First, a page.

Beachler designed the sets for her “Creed” director Ryan Coogler’s “Fruitvale Station,” 2013's Sundance Film Festival breakout, which won both the Grand Jury and Audience Prize. “Fruitvale Station” went on to take home the Prix de l’avenir (Prize of the Future) in the Un Certain Regard competition at the 2013 Cannes Film Festival, and Best First Film at the 2014 Independent Spirit Awards, as well as 44 other nominations and awards.
She also provided production design expertise on “Hateship Loveship,” starring Kristen Wiig and Guy Pearce, which opened in April, following its 2013 Toronto Film Festival premiere, and the thriller “Samuel Bleak,” directed by Dustin Dugas Schuetter.
In 2011, Beachler saw the release of no less than eight features, including After Dark Originals “Husk,” “Seconds Apart,” “Fertile Ground” and “Scream of the Banshee,” as well as “Quarantine 2: Terminal” and “Worst. Prom. Ever.”
Beachler has worked with high profile directors, including Renny Harlin, Peter Hyams and Gabriele Muccino, and directors of photography Vilmos Zsigmond, Dean Cundey, Roberto Schaeffer, Michael Goi and Peter Menzies Jr.
MICHAEL SHAWVER (Editor) is originally from Rhode Island. He developed an early working relationship with director Ryan Coogler during their time together at the University of Southern California School of Cinematic Arts.
Shawver initially edited Coogler’s short film, “Fig,” and later went on to cut his feature debut, “Fruitvale Station,” which premiered at the 2013 Sundance Film Festival. The film garnered two of Sundance’s top prizes, the Audience Award and the Grand Jury Prize, and went on to receive numerous awards and nominations at film festivals worldwide.
Shawver went on to edit “Grass Stains,” a debut feature film by director Kyle Wilamowski; “Warren,” by director Alex Beh; “Tell,” for director J.M.R. Luna; and “Fourth Man Out,” for Andrew Nackman.
CLAUDIA CASTELLO (Editor) was born in Rio de Janeiro, Brazil, and has lived in the US for the past 14 years. She was a bodyboarding champion and a samba dancer who turned to studying journalism.
Her passion for documentaries led her to her first feature film as an editor, “The Achievers, The Story of The Big Lebowski Fans,” which made her eager to know more about filmmaking. She earned her M.F.A. in Film Production at the University of Southern California in 2011. Since then, her editing career has been growing nonstop. Along with Ryan Coogler’s Sundance Film Festival winner “Fruitvale Station,” Castello’s credits also include Mathew Kohnen’s “The Funeral Guest” and John Swetnam’s “Breaking Through.”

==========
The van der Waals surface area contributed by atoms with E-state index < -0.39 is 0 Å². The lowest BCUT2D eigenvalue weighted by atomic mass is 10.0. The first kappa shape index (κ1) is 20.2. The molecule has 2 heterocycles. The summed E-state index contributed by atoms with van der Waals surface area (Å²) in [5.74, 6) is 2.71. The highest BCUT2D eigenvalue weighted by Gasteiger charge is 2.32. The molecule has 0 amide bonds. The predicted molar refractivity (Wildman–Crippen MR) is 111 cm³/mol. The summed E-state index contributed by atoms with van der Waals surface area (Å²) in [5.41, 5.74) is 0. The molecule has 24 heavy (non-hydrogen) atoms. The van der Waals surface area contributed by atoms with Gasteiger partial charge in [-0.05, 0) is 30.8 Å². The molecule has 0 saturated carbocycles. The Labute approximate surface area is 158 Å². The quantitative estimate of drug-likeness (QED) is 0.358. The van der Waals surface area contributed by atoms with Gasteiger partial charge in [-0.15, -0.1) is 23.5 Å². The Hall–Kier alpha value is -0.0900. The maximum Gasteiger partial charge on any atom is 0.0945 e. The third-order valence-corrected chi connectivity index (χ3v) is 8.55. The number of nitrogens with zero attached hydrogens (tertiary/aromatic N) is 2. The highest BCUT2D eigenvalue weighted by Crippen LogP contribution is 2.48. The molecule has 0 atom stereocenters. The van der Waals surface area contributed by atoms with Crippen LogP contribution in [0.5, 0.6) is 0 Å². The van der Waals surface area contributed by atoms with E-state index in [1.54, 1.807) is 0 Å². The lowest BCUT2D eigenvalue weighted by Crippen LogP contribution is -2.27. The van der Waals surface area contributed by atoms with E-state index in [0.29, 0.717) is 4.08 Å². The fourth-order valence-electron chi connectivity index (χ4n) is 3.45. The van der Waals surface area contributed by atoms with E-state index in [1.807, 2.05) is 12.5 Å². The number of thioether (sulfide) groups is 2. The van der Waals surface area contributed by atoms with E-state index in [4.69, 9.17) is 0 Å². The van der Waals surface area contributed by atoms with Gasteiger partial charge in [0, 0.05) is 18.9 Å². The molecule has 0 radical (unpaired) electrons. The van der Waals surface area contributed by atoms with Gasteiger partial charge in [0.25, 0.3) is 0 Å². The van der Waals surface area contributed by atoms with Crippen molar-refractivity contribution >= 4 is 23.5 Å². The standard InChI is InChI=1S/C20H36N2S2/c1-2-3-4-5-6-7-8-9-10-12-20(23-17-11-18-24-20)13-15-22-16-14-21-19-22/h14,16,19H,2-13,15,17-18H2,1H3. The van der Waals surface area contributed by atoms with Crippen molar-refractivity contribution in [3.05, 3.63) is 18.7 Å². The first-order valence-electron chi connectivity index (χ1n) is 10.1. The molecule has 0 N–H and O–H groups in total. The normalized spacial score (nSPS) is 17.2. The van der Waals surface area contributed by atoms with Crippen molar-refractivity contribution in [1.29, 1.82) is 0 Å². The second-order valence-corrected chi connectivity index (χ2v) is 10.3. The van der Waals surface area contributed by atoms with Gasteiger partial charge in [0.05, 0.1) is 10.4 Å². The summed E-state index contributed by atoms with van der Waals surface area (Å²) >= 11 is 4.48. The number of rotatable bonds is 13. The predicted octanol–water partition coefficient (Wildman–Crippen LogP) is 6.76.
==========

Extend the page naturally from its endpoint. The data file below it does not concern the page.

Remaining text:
EMMA POTTER (Costume Designer) has designed the costumes for a wide array of films. Her work will next be seen in the features “Christine,” from director Antonio Campos, and “The Circle,” from James Ponsoldt. Potter also worked with Ponsoldt on this summer’s release “The End of the Tour.”
Potter’s many features as costume designer include “James White,” “Louder than Bombs,” “Shelter,” “Innocence,” “The Last Survivors,” “The Angriest Man in Brooklyn,” “Every Secret Thing,” “Song One,” “Coffee Town,” “The English Teacher,” “Breathe In,” “Officer Down,” “The Motel Life,” “You’re Next,” “The Last Rites of Joe May,” “The Genesis Code”, “RiffRaff,” “Baby on Board,” “Tapioca,” “The Strip,” “In the Name of God,” “Stash” and “Counting Backward.” She served as assistant costume designer on Danny Boyle’s Oscar-nominated “127 Hours” and on Charles Martin Smith’s hit family film “Dolphin Tale.”
ANTOINETTE MESSAM (Costume Designer) has built a career in film and television. She is currently in production on the feature film “Colossal,” a sci-fi thriller starring Anne Hathaway and Jason Sudeikis with Director Nacho Vigalondo.
Her work was most recently seen on the popular drama series “The Divide,” by creators Tony Goldwyn and Richard LaGravenese. Her other feature work includes the comedy “Love, Wedding, Marriage,” with Mandy Moore and Kellan Lutz; the thriller “Orphan,” starring Peter Saarsgard and Vera Farmiga; and the fantasy horror film “Skinwalkers.” She also designed the costumes for the telepics “Redemption: The Stan Tookie Williams Story,” starring Jamie Foxx; “Jewel,” starring Farrah Fawcett and Cicely Tyson; and “Ruby’s Bucket of Blood,” starring Angela Bassett.
Messam has also worked as a fashion stylist for products such as Bacardi Rum, Miller Beer and Ford, and she he created individualized looks for Canada’s musicians that are used in all aspects of their marketing and advertising campaigns. She has also worked as a television host and as creative director for a prominent fashion and lifestyle magazine, thus keeping abreast of the latest trends in fashion from street to couture.
Messam counts among her most notable achievements her recognition as the first African-Canadian costume designer. Born in Jamaica to a family immersed in the creation of clothing, her mother was a dressmaker who specialized in bridal and her grandfather was an established tailor. Messam graduated from the Academy of Design & Technology in Toronto, Canada, with a specialty in textiles which led to a post in Asia designing fabric for bridal shoes.
In her spare time, Messam is an active volunteer, mentoring young people in the fashion and film industries. She is also in demand as a guest speaker and has participated as both a lecturer and panelist at many colleges and universities, where she has had the privilege to nurture young up-and-coming costume enthusiasts.
LUDWIG GORANSSON (Composer) is a composer originally from Sweden. Amongst his most well known work are the award-winning movie “Fruitvale Station” and the hit TV shows “Community” and “New Girl.” Among the other features he has scored are the comedies “We’re the Millers,” “Top Five" and “30 Minutes or Less,” and he has also contributed to the features “Magic Mike XXL,” as well as numerous short films.
Aside from scoring movies, Goransson also produce such artists as Childish Gambino, Haim and, most recently, Chance The Rapper. He is a graduate from the film scoring program at the University of Southern California.